The discount factor tells you the value today of $1 receivable at some point in the future. If we can earn a return of 25% on our investments, then we only need to invest $0.80 today to have $1 in one year, since 1.25 × $0.80 = $1.00. This means that a dollar in a year’s time would only be worth eighty cents to us today, and we say the one-year discount factor is 0.80.
The key idea of the time value of money is that a cash flow received in the future is worth less than the same amount of cash received today. If the one-year discount factor is 0.80, then $200 received in one year’s time only has a present value of 0.80 × $200 = $160 (since each of those two hundred dollars, receivable in one year, is worth only eighty cents of today’s money). The general formula linking present value, future value and the discount factor is:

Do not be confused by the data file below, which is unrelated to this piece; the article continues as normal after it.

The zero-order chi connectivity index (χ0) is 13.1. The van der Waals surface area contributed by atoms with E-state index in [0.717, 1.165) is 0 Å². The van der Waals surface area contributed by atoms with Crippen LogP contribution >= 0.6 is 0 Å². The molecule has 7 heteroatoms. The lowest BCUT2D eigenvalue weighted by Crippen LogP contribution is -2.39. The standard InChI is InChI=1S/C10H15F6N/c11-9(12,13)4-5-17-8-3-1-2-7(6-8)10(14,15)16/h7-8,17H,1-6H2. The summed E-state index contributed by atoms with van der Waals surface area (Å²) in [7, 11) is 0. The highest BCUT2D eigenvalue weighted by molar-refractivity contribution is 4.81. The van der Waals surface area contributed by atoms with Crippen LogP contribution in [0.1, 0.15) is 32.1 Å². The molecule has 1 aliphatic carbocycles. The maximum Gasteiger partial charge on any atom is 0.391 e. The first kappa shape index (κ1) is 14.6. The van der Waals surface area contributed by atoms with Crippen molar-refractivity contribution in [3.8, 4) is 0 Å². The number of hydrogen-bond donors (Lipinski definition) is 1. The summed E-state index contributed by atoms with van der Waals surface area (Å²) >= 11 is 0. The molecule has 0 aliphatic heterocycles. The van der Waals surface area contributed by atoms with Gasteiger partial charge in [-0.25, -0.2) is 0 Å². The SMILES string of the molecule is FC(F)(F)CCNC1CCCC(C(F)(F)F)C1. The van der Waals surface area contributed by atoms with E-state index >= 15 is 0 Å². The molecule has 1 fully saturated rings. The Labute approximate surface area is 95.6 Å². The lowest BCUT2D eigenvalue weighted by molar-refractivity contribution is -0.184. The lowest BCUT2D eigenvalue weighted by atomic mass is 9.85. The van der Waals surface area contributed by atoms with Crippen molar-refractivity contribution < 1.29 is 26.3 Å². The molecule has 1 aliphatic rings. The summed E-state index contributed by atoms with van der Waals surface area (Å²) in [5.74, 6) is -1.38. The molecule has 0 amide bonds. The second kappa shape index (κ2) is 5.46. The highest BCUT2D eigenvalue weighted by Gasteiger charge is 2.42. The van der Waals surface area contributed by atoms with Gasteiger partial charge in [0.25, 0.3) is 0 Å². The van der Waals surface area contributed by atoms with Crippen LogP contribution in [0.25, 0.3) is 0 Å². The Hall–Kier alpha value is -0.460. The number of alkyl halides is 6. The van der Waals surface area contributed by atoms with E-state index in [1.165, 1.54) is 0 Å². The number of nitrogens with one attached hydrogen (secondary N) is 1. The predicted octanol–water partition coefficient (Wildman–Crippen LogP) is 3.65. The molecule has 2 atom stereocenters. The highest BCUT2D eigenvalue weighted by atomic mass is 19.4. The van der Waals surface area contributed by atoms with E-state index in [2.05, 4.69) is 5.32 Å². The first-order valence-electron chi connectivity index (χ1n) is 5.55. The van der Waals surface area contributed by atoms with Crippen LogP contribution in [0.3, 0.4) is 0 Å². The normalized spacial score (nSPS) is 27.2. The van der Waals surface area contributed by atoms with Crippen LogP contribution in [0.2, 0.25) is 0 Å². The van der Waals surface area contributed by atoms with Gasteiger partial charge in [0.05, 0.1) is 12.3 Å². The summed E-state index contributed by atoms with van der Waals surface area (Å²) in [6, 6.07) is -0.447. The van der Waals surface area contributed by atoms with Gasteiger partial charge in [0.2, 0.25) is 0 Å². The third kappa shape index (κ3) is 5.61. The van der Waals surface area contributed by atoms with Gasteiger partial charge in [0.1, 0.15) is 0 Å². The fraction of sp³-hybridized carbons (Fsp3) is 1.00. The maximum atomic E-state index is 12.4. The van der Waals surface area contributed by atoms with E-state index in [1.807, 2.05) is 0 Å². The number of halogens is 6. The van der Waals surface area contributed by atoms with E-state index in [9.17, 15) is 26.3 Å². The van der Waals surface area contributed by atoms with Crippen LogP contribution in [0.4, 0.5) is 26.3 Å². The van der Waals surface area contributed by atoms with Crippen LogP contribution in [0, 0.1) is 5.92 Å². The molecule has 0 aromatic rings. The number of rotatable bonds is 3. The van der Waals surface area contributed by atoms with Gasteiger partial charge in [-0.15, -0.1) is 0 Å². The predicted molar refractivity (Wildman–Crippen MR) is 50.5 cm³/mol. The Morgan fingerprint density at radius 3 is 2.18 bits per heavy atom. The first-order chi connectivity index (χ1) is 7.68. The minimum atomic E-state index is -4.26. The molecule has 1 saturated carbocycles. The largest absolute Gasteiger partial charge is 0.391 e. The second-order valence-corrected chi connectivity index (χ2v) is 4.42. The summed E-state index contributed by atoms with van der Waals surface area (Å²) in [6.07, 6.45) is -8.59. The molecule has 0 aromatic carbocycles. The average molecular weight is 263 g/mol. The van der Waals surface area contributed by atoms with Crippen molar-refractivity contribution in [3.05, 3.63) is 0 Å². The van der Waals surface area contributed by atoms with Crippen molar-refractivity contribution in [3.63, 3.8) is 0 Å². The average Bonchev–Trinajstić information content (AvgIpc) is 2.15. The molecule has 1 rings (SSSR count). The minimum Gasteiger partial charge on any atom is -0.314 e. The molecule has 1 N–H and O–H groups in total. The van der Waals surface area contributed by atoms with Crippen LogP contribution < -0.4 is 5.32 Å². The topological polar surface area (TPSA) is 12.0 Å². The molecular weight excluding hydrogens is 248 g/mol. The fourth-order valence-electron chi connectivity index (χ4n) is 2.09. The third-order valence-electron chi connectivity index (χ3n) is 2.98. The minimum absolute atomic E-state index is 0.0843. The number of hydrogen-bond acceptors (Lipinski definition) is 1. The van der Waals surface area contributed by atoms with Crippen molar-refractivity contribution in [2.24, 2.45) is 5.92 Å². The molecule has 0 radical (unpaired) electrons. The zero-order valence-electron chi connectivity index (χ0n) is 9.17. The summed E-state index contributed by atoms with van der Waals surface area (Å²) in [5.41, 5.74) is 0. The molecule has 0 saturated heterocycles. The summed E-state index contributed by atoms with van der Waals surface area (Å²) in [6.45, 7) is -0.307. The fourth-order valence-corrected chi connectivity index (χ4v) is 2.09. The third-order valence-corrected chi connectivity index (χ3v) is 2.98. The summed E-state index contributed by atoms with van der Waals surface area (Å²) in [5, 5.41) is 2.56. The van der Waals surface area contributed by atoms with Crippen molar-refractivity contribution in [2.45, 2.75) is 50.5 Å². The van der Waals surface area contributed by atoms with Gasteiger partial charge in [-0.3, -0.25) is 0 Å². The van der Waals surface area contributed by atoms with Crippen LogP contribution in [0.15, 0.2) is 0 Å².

The discount factor depends on the time, t, until the future payment is made, and on the discount rate, r (also called the “cost of capital”). If there is a long time t for compound interest to grow our investment, we don’t need to invest very much today to have $1 by time t, so the present value of $1 at that future time (i.e. the discount factor) is low. As a result, the further into the future the cash flow is received, the lower the discount factor, and the present value of the future payment is less. Similarly, the better the rate of return r we can get on our investment, the lower the discount factor, since we don’t need to invest so much today to have $1 in the future. The general formula is:
This worksheet is designed for MBA or undergraduate students taking a Finance class. It covers several common topics: how to find a discount factor, how to apply a discount factor to find the present value, and how to rearrange the formula so we can calculate the discount rate from the discount factor. Answers are provided on the second page.
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